Tag Archives: Terror Attack

JCRC Statement on Terror Attacks in Israel

Today, sadly, we witnessed yet another terror attack in Israel – the fourth in a series of escalating attacks over the past two weeks targeting the civilian population of Israel. We share the immense pain of the families and are heartbroken by the tragic loss of life. 

We stand with Israel in the face of this ongoing wave of terror, pray for the speedy recovery of the injured, and extend our deepest condolences to the victims’ loved ones.

We echo the comments of Issawi Frej, Minister of Regional Cooperation and an Arab citizen of Israel: “When these people attack, they don’t only attack Jews, they attack all human beings, they attack you and me and everyone who is looking for hope and for peace. We must not let these extreme people take us to a dark place.”

Extremists who oppose reconciliation and normalization can never silence those who work hard every day toward a vision of two states for two peoples, living side by side in peace and security. This indiscriminate and senseless violence has taken the lives of Arabs, Druze, Christians, and Jews alike – including Ukrainian foreign workers. We call upon all those who wish for a better future for all of Israel’s citizens to join us in condemning these cowardly acts of terror.

ED Jeremy Burton Remarks at ISBCC Jumma Service on March 15th, 2019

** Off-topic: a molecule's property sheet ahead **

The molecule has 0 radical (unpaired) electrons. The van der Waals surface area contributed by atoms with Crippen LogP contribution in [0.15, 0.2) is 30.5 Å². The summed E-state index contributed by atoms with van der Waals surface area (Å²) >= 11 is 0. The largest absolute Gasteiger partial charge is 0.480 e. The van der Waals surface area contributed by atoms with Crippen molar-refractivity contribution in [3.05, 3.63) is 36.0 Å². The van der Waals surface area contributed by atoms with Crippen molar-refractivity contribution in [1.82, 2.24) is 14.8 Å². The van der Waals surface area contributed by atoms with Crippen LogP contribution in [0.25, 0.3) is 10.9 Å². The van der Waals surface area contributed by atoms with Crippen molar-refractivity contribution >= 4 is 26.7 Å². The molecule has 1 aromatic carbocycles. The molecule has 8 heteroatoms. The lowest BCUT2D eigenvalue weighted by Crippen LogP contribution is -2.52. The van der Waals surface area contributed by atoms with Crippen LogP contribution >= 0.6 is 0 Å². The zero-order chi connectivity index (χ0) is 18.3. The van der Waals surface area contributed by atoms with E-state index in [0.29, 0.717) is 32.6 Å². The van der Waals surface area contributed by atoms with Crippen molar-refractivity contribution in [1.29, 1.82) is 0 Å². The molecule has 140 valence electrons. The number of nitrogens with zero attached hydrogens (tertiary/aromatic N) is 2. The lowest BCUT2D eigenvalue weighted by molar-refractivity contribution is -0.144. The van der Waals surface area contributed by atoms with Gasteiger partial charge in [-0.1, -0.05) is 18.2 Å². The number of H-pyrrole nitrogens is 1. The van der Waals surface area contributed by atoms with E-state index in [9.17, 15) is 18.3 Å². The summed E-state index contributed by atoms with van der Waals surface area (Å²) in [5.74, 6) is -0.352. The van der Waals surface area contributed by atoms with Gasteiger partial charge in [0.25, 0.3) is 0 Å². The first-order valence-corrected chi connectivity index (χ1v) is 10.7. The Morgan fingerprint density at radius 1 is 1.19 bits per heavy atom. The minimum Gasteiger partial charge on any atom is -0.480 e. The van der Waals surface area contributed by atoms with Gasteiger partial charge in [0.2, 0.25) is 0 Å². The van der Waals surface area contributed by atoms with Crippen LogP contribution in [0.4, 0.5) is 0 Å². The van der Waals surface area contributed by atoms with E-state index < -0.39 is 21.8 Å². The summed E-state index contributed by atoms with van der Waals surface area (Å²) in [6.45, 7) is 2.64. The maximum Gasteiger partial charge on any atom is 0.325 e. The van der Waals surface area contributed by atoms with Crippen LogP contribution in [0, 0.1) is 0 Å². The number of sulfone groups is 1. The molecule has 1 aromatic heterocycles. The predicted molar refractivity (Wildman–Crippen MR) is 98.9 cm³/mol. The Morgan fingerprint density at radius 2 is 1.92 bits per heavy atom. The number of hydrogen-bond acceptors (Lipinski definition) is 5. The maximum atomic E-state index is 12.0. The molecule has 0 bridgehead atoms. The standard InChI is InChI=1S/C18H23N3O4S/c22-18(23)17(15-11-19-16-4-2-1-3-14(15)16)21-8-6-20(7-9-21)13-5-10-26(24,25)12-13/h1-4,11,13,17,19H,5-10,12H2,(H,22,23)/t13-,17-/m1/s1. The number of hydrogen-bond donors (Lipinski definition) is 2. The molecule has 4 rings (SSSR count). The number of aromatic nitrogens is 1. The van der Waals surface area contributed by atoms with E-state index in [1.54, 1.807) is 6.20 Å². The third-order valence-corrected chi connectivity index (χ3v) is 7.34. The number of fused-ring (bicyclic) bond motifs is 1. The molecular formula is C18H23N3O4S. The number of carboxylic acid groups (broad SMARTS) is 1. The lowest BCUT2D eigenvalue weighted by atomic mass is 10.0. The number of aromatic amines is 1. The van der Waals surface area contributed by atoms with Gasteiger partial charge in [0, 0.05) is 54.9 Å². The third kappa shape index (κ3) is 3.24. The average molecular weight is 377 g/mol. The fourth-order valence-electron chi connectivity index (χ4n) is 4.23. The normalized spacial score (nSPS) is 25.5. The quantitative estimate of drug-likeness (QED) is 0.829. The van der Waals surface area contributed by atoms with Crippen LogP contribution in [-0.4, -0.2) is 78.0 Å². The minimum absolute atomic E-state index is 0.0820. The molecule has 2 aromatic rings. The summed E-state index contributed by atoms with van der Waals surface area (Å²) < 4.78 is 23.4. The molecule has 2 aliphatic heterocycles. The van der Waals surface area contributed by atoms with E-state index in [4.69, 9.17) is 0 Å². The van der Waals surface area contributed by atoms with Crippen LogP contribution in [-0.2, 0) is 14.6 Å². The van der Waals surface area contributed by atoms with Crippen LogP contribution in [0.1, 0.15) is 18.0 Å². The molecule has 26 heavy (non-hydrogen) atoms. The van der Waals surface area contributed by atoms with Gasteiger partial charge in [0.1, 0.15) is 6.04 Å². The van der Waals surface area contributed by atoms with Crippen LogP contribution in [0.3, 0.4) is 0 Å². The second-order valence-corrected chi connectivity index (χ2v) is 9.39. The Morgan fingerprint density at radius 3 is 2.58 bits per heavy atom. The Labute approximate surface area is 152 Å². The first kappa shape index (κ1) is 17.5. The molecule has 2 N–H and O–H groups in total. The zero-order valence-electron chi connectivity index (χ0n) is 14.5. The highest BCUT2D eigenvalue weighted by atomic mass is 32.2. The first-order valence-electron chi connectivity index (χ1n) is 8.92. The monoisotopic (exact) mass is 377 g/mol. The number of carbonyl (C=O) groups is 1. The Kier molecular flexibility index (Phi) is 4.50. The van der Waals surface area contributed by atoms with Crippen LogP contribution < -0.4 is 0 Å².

Brothers and sisters, salaam alaikum.

In the Jewish tradition, when we comfort, we come first in silence. “מצטרף בצערך, I join in your sorrow.” And so, I will speak, but really all of us are here just to be alongside you. Because you’ve been alongside us, because we’ve stood together as communities time and again, because, candidly, we’ve become too good at this. We’ve become too good at being with each other in this city, in Boston. When we have mourned and suffered we’ve known that we have not mourned and suffered alone. I want you to know that you do not suffer alone.

My teacher, Shaykh Yasir, has spoken so eloquently today of the teachings of the Abrahamic faiths, of the understanding of prophets that go all the way back to Adam. And as my teacher Shaykh Yasir has reminded me, there is so much that is shared within our traditions. The Koran teaches us in Surah 5:32, that if anyone killed a person, that it would be “as if he killed all mankind, and if anyone saved a life, it would be as if he saved the life of all mankind.” That same spirit, that same tradition, is part of the Jewish tradition and the Jewish understanding of the way in which we walk in the world together. Our Mishnah, our holy text, tells us that God cried out to Cain when Cain killed his brother, and said: “The bloods of your brother scream out!” And our Rabbis explore that and say anyone who destroys a life, and I’m quoting from our text, is considered by Scripture to have destroyed an entire world; and anyone who saves a life is as if he saved an entire world.

We share a tradition. We share a text. And our scriptures and our texts teach us, in understanding those verses, that it goes back to the very idea that when God created the world, and began with Adam, it was to begin with one individual, so that no one could say to their friend, “My ancestors are greater than yours.”